Friday, December 4, 1998

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  • Texas and the Death Penalty: A Lethal Lottery

    Last night, the U.S. Supreme Court stayed the execution of Andrew Cantu, sentenced to death for a 1990 double murder. Cantu had lacked legal representation for more than a year. If he been executed, Cantu would have become the first person to be executed in the US without having been given a chance to appeal the constitutionality of his case before state and federal courts. If it is a lethal game of lottery, as many people describe it, then the odds for some are stacked from the beginning. Texas, the execution capital of the United States, reserves its death penalty for the poor, for people of color, and for those accused of killing whites, according to statistics.

  • Canadian Citizen Readied for Texas Execution

    On December 10, the 50th anniversary of the United Nations Universal Declaration of Human Rights, Texas plans to kill Joseph Stanley Faulder, a 61 year old Canadian citizen sentenced to death for the 1975 murder of Inez Philips.

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Full News Hour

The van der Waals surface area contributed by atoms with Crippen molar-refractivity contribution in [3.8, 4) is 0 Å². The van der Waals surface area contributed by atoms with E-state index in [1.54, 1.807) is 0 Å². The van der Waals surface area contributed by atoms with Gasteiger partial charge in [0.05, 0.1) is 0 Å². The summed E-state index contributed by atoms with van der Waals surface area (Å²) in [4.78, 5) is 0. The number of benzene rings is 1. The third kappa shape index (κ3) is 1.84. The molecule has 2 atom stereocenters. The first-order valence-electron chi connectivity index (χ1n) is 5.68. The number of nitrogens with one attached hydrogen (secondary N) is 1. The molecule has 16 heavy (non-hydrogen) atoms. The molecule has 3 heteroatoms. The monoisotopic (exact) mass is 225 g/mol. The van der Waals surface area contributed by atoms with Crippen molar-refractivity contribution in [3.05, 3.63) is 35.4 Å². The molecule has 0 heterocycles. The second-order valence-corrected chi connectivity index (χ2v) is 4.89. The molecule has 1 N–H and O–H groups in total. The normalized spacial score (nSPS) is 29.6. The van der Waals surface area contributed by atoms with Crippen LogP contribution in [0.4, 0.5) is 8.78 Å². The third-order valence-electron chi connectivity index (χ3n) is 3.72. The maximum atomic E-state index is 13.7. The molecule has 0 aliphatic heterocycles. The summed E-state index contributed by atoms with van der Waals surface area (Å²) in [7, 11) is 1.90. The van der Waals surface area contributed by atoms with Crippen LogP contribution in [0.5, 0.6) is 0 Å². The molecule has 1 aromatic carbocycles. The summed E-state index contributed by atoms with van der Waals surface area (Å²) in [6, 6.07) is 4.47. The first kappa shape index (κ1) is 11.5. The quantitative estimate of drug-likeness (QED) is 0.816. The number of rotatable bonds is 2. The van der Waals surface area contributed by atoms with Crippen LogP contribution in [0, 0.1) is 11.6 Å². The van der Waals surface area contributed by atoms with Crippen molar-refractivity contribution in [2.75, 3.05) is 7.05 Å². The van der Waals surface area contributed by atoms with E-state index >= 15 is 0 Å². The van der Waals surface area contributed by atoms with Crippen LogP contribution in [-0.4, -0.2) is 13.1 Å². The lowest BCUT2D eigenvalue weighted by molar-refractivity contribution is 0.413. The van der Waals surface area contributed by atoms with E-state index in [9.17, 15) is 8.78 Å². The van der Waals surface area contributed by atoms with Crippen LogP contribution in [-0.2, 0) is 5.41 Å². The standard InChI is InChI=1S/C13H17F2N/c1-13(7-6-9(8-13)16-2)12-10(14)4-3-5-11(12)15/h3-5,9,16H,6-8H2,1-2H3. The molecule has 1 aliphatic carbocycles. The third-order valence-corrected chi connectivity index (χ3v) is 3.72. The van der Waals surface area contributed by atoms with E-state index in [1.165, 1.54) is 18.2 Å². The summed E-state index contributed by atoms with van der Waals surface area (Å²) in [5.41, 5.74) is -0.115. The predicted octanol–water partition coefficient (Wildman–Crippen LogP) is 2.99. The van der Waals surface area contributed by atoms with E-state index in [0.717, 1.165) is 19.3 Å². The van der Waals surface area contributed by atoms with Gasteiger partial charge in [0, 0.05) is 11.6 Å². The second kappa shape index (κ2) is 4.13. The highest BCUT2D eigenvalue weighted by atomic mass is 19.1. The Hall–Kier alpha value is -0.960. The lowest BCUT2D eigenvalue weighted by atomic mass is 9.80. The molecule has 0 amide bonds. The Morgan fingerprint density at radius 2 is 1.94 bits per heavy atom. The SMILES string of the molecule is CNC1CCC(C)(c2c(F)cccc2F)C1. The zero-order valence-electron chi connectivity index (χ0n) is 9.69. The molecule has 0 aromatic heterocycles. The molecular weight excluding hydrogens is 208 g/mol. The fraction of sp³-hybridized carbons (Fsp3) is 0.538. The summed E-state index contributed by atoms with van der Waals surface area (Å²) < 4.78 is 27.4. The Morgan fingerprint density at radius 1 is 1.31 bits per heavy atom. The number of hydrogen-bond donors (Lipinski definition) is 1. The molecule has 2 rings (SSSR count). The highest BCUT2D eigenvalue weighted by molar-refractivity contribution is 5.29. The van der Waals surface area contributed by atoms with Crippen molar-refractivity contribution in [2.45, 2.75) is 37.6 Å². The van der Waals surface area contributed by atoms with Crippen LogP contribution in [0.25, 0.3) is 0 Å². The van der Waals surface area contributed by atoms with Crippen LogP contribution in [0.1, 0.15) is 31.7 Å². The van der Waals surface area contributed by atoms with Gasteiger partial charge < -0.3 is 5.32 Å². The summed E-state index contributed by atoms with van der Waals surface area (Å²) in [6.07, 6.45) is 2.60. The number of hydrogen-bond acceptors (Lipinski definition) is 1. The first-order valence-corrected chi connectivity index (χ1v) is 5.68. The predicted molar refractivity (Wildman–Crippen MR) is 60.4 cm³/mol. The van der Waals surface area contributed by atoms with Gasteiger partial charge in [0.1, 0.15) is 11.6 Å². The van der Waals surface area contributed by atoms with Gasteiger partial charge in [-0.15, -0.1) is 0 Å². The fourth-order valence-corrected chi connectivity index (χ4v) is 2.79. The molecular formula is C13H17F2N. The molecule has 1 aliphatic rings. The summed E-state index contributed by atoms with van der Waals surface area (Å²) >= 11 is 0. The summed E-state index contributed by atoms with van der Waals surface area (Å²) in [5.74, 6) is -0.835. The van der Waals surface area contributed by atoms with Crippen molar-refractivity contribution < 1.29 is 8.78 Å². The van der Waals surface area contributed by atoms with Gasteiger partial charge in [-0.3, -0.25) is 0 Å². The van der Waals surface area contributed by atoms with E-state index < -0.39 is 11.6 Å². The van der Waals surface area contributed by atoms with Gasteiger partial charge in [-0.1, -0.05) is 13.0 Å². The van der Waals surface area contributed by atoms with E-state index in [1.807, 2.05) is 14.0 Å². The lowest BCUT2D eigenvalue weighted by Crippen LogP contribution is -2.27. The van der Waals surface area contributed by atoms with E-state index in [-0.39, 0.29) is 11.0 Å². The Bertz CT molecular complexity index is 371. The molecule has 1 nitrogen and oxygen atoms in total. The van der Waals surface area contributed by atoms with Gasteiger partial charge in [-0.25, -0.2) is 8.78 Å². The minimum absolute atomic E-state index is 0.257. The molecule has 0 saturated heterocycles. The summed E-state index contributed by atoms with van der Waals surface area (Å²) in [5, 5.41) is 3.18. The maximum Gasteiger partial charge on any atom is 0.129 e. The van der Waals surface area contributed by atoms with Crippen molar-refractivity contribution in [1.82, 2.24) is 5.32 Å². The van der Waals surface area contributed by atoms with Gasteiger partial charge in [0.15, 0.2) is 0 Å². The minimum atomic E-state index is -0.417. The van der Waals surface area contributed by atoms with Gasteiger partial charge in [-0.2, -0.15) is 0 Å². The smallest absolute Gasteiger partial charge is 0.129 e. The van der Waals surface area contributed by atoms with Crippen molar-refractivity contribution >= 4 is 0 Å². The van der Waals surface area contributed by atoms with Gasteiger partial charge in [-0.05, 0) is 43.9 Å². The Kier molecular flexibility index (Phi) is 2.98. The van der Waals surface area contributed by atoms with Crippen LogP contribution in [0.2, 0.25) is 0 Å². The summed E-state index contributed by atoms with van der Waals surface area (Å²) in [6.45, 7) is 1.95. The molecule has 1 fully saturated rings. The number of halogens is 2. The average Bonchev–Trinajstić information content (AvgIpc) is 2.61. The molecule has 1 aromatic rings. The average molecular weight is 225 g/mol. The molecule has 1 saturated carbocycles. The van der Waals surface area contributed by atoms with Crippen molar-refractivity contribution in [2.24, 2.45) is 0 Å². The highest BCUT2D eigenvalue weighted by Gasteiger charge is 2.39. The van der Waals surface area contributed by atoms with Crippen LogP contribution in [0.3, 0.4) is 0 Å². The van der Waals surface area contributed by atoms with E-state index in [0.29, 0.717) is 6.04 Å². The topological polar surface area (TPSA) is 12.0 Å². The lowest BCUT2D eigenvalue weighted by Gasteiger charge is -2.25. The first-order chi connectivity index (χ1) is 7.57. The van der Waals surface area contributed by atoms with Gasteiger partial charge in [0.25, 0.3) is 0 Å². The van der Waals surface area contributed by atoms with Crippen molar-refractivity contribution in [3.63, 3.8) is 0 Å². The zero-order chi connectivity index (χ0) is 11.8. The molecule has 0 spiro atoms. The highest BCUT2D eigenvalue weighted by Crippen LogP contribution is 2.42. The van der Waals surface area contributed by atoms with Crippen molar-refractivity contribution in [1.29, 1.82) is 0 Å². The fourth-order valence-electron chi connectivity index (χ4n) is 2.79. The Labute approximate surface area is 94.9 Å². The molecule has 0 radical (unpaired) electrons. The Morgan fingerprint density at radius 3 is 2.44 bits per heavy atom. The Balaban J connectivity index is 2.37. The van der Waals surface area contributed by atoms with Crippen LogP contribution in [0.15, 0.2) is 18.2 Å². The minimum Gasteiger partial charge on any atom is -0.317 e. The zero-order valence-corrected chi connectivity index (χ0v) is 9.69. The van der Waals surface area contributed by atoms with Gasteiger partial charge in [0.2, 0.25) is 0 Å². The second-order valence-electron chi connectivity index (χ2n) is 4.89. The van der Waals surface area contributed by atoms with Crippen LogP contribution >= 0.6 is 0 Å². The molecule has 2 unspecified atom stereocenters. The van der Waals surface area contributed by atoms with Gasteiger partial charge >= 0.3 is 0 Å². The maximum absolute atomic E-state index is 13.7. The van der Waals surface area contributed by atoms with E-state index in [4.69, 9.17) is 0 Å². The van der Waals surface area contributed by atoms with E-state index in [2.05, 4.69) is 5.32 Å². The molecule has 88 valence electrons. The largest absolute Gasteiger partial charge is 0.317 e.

Juan González on How Puerto Rico’s Economic "Death Spiral" is Tied to Legacy of Colonialism
    Could Puerto Rico become America’s Greece? That’s a question many are asking as the island faces a devastating financial crisis and a rapidly crumbling healthcare system. Puerto Rico owes $72 billion in debt. $355 million in debt payments are due December 1, but it increasingly looks like the U.S. territory may default on at least some of the debt. Congress has so far failed to act on an Obama administration proposal that includes extending bankruptcy protection to Puerto Rico and allocating more equitable Medicaid and Medicare...


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